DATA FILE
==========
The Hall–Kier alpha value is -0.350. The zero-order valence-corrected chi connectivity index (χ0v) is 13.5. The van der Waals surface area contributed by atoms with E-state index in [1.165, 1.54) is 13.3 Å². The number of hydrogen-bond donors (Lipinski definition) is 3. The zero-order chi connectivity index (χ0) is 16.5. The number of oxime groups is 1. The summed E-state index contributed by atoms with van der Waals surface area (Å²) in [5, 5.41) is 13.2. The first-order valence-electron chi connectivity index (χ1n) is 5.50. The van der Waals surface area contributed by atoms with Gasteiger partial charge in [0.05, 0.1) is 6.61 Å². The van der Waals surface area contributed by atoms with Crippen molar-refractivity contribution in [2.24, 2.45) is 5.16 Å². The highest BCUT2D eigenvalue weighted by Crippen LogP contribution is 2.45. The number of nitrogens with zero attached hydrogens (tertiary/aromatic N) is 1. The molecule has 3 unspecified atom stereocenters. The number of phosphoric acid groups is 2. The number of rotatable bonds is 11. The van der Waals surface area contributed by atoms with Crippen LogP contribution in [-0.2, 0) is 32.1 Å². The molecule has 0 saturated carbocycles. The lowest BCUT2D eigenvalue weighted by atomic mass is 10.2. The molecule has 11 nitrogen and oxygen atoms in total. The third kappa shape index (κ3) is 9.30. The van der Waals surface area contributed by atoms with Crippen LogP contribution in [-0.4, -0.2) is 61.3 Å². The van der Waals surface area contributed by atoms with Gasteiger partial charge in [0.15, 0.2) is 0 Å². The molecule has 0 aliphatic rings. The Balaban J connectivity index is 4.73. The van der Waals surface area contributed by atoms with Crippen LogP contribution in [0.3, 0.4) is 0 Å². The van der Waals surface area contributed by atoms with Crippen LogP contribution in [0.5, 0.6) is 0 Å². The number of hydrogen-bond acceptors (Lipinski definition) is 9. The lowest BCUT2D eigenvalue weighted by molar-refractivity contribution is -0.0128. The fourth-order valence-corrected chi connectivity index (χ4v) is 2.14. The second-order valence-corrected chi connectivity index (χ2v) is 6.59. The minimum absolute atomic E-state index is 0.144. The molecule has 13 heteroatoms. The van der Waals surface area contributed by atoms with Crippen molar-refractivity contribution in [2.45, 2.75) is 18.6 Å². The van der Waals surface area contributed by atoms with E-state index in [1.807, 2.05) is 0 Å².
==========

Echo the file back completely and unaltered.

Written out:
The Hall–Kier alpha value is -0.350. The zero-order valence-corrected chi connectivity index (χ0v) is 13.5. The van der Waals surface area contributed by atoms with E-state index in [1.165, 1.54) is 13.3 Å². The number of hydrogen-bond donors (Lipinski definition) is 3. The zero-order chi connectivity index (χ0) is 16.5. The number of oxime groups is 1. The summed E-state index contributed by atoms with van der Waals surface area (Å²) in [5, 5.41) is 13.2. The first-order valence-electron chi connectivity index (χ1n) is 5.50. The van der Waals surface area contributed by atoms with Gasteiger partial charge in [0.05, 0.1) is 6.61 Å². The van der Waals surface area contributed by atoms with Crippen molar-refractivity contribution in [2.24, 2.45) is 5.16 Å². The highest BCUT2D eigenvalue weighted by Crippen LogP contribution is 2.45. The number of nitrogens with zero attached hydrogens (tertiary/aromatic N) is 1. The molecule has 3 unspecified atom stereocenters. The number of phosphoric acid groups is 2. The number of rotatable bonds is 11. The van der Waals surface area contributed by atoms with Crippen LogP contribution in [-0.2, 0) is 32.1 Å². The molecule has 0 saturated carbocycles. The lowest BCUT2D eigenvalue weighted by atomic mass is 10.2. The molecule has 11 nitrogen and oxygen atoms in total. The third kappa shape index (κ3) is 9.30. The van der Waals surface area contributed by atoms with Crippen LogP contribution in [-0.4, -0.2) is 61.3 Å². The van der Waals surface area contributed by atoms with Gasteiger partial charge in [0.15, 0.2) is 0 Å². The molecule has 0 aliphatic rings. The Balaban J connectivity index is 4.73. The van der Waals surface area contributed by atoms with Crippen LogP contribution in [0.3, 0.4) is 0 Å². The van der Waals surface area contributed by atoms with Crippen LogP contribution in [0.5, 0.6) is 0 Å². The number of hydrogen-bond acceptors (Lipinski definition) is 9. The lowest BCUT2D eigenvalue weighted by molar-refractivity contribution is -0.0128. The fourth-order valence-corrected chi connectivity index (χ4v) is 2.14. The second-order valence-corrected chi connectivity index (χ2v) is 6.59. The minimum absolute atomic E-state index is 0.144. The molecule has 13 heteroatoms. The van der Waals surface area contributed by atoms with Crippen molar-refractivity contribution in [2.45, 2.75) is 18.6 Å². The van der Waals surface area contributed by atoms with E-state index in [1.807, 2.05) is 0 Å².